Five Lessons from Investing in Clean Cooking
For the next generation of cookstove companies and investors, Acumen is proud to share five lessons from our investments in the clean cooking sector:
- To succeed, cookstove companies must sell high-quality appliances at affordable prices. This requires innovative finance and working closely with customers on product design. Biomass cookstoves have been the most successful thus far—making up 69% of total revenues in the sector—but they are not the ultimate solution.
- In the shift to modern energy appliances, behavior change is hard, but early adopters are rewarded. Electric and gas stoves are cleaner and more sustainable than biomass cookstoves. They also save time in cooking and collecting firewood. However, modern energy cooking companies are still early in their journey.
- Scale in clean cooking has come through distribution partnerships. Many companies pivoted to strategic partnerships rather than selling directly to customers. The majority of sales were B2B, with stoves being sold wholesale to distributors or retailers, who then sell to the final customer. Companies also found success marketing to customers of microfinance institutions, who could access loans to pay for their stoves over time.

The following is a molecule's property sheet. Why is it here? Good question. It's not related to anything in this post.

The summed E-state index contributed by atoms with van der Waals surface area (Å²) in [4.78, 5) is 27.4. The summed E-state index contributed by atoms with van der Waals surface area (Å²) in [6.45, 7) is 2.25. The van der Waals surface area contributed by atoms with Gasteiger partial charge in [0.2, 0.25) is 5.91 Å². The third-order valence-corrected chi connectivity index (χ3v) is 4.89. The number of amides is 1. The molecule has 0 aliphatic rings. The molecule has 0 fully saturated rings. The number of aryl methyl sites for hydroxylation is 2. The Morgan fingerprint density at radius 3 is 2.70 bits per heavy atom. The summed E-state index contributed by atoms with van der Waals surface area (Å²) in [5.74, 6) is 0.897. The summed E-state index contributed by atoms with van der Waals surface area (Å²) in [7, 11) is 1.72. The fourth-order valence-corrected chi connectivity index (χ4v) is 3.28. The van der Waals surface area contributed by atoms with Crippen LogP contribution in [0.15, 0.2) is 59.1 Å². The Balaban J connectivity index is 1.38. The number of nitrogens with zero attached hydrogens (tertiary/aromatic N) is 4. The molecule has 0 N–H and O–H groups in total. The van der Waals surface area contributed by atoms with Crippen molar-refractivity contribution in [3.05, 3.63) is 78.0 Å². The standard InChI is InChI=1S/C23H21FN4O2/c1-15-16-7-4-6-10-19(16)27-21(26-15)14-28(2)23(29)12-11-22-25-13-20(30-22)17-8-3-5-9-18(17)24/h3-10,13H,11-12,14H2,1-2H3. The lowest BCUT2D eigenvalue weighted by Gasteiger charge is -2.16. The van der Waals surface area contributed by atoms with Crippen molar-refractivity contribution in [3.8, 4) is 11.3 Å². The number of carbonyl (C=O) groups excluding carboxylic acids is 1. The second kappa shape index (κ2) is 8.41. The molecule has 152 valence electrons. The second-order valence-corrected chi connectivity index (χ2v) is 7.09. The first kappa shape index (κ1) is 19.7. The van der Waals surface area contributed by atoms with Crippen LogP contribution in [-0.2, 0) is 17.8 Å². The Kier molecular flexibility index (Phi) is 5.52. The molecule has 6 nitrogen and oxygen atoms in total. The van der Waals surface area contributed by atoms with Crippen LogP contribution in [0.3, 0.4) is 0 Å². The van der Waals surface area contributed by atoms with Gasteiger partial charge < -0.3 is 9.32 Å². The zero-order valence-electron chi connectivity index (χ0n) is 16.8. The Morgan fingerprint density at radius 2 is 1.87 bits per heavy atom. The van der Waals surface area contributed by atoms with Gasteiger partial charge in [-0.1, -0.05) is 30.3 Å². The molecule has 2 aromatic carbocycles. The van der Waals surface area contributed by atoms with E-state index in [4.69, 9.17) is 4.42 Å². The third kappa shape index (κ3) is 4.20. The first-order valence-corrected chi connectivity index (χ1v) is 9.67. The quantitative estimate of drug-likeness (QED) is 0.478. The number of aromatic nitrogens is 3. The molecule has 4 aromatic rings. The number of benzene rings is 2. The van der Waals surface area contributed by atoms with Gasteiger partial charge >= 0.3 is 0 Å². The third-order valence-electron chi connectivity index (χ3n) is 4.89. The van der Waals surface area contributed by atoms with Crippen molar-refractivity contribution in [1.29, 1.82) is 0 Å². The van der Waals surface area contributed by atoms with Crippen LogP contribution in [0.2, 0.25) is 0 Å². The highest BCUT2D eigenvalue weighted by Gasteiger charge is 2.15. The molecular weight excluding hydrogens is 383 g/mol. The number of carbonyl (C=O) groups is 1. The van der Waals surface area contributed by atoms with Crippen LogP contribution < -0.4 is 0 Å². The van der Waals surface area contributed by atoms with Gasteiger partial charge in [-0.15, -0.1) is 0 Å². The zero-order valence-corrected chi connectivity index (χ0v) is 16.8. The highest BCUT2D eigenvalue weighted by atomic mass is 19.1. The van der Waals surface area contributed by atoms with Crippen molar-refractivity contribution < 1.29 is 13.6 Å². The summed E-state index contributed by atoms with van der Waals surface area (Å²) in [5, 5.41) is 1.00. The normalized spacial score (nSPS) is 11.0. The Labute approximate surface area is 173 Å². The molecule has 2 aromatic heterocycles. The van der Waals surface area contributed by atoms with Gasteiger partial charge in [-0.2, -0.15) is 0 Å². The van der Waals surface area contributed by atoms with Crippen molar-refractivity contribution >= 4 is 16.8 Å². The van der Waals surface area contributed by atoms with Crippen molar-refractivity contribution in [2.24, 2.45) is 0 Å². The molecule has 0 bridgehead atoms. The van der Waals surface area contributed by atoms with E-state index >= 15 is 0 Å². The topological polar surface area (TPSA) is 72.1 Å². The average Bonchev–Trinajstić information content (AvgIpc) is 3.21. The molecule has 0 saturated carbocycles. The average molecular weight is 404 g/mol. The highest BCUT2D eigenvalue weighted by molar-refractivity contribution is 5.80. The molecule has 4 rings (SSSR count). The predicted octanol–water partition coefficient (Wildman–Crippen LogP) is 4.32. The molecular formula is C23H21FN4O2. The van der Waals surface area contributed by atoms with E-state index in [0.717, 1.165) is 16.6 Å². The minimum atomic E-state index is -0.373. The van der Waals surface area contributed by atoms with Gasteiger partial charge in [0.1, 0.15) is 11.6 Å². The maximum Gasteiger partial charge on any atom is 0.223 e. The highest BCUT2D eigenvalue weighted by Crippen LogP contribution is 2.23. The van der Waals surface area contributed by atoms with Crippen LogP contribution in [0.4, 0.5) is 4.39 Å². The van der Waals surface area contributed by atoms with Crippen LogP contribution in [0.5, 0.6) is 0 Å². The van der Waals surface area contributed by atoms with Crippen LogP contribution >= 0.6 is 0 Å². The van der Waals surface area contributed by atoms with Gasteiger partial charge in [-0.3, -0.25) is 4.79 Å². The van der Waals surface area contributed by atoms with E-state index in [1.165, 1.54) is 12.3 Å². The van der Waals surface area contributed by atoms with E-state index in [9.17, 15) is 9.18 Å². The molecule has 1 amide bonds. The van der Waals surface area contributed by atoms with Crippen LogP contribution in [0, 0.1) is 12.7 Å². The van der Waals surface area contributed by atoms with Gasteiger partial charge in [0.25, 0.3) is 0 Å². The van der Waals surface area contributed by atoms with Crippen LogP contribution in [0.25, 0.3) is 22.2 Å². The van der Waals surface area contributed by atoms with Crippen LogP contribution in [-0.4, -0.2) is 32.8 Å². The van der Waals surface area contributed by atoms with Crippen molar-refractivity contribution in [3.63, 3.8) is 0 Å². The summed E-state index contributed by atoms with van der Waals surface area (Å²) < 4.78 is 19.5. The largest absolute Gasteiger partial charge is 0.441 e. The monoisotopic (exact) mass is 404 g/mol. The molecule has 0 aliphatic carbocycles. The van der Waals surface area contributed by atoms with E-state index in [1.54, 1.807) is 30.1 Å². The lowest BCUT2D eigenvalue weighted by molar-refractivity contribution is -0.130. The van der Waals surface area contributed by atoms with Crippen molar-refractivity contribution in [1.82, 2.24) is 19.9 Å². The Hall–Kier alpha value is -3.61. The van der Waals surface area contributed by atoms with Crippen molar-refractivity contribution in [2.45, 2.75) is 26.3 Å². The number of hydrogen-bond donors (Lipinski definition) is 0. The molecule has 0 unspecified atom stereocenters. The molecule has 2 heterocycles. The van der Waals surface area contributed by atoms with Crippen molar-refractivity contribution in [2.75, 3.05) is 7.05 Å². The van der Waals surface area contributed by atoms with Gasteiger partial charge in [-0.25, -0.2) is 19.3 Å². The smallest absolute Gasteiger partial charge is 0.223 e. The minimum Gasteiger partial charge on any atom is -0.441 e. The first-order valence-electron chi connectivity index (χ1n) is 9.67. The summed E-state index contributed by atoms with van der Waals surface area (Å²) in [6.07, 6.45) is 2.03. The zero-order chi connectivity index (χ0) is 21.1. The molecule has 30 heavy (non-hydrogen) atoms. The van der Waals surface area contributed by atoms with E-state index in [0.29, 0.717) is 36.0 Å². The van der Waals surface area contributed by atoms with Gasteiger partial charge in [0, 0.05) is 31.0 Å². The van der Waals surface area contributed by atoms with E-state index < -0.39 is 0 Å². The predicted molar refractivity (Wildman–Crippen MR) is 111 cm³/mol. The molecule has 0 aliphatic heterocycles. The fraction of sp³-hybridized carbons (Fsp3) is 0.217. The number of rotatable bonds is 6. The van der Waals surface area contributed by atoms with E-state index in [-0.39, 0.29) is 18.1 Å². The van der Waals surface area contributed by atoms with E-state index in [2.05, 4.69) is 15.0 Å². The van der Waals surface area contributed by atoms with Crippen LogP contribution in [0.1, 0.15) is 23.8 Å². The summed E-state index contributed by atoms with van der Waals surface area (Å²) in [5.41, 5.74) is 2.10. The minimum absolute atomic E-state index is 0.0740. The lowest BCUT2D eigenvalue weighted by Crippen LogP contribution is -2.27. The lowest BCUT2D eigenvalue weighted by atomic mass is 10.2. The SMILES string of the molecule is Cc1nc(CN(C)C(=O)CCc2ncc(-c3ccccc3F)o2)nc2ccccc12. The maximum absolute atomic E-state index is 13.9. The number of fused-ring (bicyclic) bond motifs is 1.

- Carbon financing has transformed the sector. Not only do carbon credits contribute to a reduction in greenhouse gas emissions (Acumen’s investments have mitigated at least 18 million tons of carbon dioxide), they have also made cookstoves more affordable, and the companies more profitable. Carbon financing has a huge role to play in creating universal access to clean cooking.
- It is impossible for entrepreneurs to succeed in this sector without a strong moral compass. Clean cooking has been an amazing success, but Acumen’s portfolio companies went through lean times. Several came close to folding before reaching scale. Strong character and committed teams are essential when undertaking a long-term endeavor to change behavior.
The Role of Patient Capital
Acumen invested at a time when little equity was going into cookstoves, and few believed market-based solutions could lead the transition to cleaner cooking practices. But Acumen persevered by backing a cohort of companies that have since demonstrated scale and financial sustainability, helping them understand their impact on the end-customer, partnering to unlock further funding through carbon markets, and providing technical assistance grants to enable them to experiment with new products and refine their business models. To learn more about our approach to investing as a means, read the Patient Capital report.
Going forward, both Acumen and our partners at the MECS program see a continued need for Patient Capital to support the growth of this sector and the transition to modern energy, both through equity and equity-like instruments. Funding for this sector remains a major challenge, especially in the early stages of company development. To learn more about the type of investment capital needed to fuel the transition to modern energy cooking, read MECS’ 2022 Financial Landscape report.
Photo: Peter Irungu